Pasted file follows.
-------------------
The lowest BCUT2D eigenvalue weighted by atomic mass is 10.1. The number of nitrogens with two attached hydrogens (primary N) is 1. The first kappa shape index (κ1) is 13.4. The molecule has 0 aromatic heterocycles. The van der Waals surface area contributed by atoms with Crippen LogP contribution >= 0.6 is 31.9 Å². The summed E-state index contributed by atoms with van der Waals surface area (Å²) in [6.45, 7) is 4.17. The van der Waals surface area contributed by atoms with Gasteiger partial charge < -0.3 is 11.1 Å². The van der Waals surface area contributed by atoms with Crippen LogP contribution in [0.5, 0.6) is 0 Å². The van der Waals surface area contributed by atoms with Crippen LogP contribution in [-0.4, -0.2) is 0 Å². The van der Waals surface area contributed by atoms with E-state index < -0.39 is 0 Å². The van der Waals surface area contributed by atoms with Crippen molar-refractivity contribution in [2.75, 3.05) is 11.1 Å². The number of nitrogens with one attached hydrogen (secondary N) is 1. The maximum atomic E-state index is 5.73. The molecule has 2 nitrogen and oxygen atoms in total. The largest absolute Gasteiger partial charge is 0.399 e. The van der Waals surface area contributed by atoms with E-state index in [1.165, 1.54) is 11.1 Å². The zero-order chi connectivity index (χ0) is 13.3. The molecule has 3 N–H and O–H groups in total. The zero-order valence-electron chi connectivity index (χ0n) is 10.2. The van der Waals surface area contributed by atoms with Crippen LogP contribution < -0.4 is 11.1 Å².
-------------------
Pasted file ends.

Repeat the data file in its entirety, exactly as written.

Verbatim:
The lowest BCUT2D eigenvalue weighted by atomic mass is 10.1. The number of nitrogens with two attached hydrogens (primary N) is 1. The first kappa shape index (κ1) is 13.4. The molecule has 0 aromatic heterocycles. The van der Waals surface area contributed by atoms with Crippen LogP contribution >= 0.6 is 31.9 Å². The summed E-state index contributed by atoms with van der Waals surface area (Å²) in [6.45, 7) is 4.17. The van der Waals surface area contributed by atoms with Gasteiger partial charge < -0.3 is 11.1 Å². The van der Waals surface area contributed by atoms with Crippen LogP contribution in [0.5, 0.6) is 0 Å². The van der Waals surface area contributed by atoms with Crippen LogP contribution in [-0.4, -0.2) is 0 Å². The van der Waals surface area contributed by atoms with E-state index < -0.39 is 0 Å². The van der Waals surface area contributed by atoms with Crippen molar-refractivity contribution in [2.75, 3.05) is 11.1 Å². The number of nitrogens with one attached hydrogen (secondary N) is 1. The maximum atomic E-state index is 5.73. The molecule has 2 nitrogen and oxygen atoms in total. The largest absolute Gasteiger partial charge is 0.399 e. The van der Waals surface area contributed by atoms with E-state index in [1.165, 1.54) is 11.1 Å². The zero-order chi connectivity index (χ0) is 13.3. The molecule has 3 N–H and O–H groups in total. The zero-order valence-electron chi connectivity index (χ0n) is 10.2. The van der Waals surface area contributed by atoms with Crippen LogP contribution < -0.4 is 11.1 Å².